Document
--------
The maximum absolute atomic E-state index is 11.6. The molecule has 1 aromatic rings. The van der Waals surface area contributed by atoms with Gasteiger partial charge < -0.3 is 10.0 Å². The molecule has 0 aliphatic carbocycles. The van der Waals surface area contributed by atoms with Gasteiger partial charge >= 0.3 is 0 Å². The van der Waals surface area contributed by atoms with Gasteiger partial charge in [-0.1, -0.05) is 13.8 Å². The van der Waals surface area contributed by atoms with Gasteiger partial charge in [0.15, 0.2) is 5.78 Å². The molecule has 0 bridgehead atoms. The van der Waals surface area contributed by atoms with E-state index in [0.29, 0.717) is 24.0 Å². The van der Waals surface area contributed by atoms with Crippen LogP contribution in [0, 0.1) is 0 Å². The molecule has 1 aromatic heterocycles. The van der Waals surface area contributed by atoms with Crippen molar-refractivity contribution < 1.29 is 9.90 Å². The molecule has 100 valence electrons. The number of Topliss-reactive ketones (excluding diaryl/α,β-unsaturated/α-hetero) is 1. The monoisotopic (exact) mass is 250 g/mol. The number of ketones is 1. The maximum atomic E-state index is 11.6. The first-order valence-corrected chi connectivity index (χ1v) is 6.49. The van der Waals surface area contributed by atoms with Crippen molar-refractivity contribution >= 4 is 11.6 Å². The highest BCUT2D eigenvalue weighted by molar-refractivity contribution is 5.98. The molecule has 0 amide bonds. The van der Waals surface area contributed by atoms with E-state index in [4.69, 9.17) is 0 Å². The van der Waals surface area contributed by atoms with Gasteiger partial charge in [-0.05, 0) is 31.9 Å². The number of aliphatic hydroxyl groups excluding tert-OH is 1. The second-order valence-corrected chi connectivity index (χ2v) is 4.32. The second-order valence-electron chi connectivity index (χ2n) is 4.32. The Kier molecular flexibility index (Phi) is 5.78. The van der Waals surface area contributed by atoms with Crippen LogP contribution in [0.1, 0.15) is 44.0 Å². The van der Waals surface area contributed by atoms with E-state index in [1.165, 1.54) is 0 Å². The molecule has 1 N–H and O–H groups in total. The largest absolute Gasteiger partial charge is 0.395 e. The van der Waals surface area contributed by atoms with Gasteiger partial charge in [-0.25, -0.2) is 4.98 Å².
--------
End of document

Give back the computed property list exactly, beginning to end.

The maximum absolute atomic E-state index is 11.6. The molecule has 1 aromatic rings. The van der Waals surface area contributed by atoms with Gasteiger partial charge < -0.3 is 10.0 Å². The molecule has 0 aliphatic carbocycles. The van der Waals surface area contributed by atoms with Gasteiger partial charge >= 0.3 is 0 Å². The van der Waals surface area contributed by atoms with Gasteiger partial charge in [-0.1, -0.05) is 13.8 Å². The van der Waals surface area contributed by atoms with Gasteiger partial charge in [0.15, 0.2) is 5.78 Å². The molecule has 0 bridgehead atoms. The van der Waals surface area contributed by atoms with E-state index in [0.29, 0.717) is 24.0 Å². The van der Waals surface area contributed by atoms with Crippen LogP contribution in [0, 0.1) is 0 Å². The molecule has 1 aromatic heterocycles. The van der Waals surface area contributed by atoms with Crippen molar-refractivity contribution < 1.29 is 9.90 Å². The molecule has 100 valence electrons. The number of Topliss-reactive ketones (excluding diaryl/α,β-unsaturated/α-hetero) is 1. The monoisotopic (exact) mass is 250 g/mol. The number of ketones is 1. The maximum atomic E-state index is 11.6. The first-order valence-corrected chi connectivity index (χ1v) is 6.49. The van der Waals surface area contributed by atoms with Crippen molar-refractivity contribution >= 4 is 11.6 Å². The highest BCUT2D eigenvalue weighted by molar-refractivity contribution is 5.98. The molecule has 0 amide bonds. The van der Waals surface area contributed by atoms with E-state index in [4.69, 9.17) is 0 Å². The van der Waals surface area contributed by atoms with Gasteiger partial charge in [-0.05, 0) is 31.9 Å². The number of aliphatic hydroxyl groups excluding tert-OH is 1. The second-order valence-corrected chi connectivity index (χ2v) is 4.32. The second-order valence-electron chi connectivity index (χ2n) is 4.32. The Kier molecular flexibility index (Phi) is 5.78. The van der Waals surface area contributed by atoms with Crippen LogP contribution in [0.1, 0.15) is 44.0 Å². The van der Waals surface area contributed by atoms with E-state index in [1.165, 1.54) is 0 Å². The molecule has 1 N–H and O–H groups in total. The largest absolute Gasteiger partial charge is 0.395 e. The van der Waals surface area contributed by atoms with Gasteiger partial charge in [-0.25, -0.2) is 4.98 Å².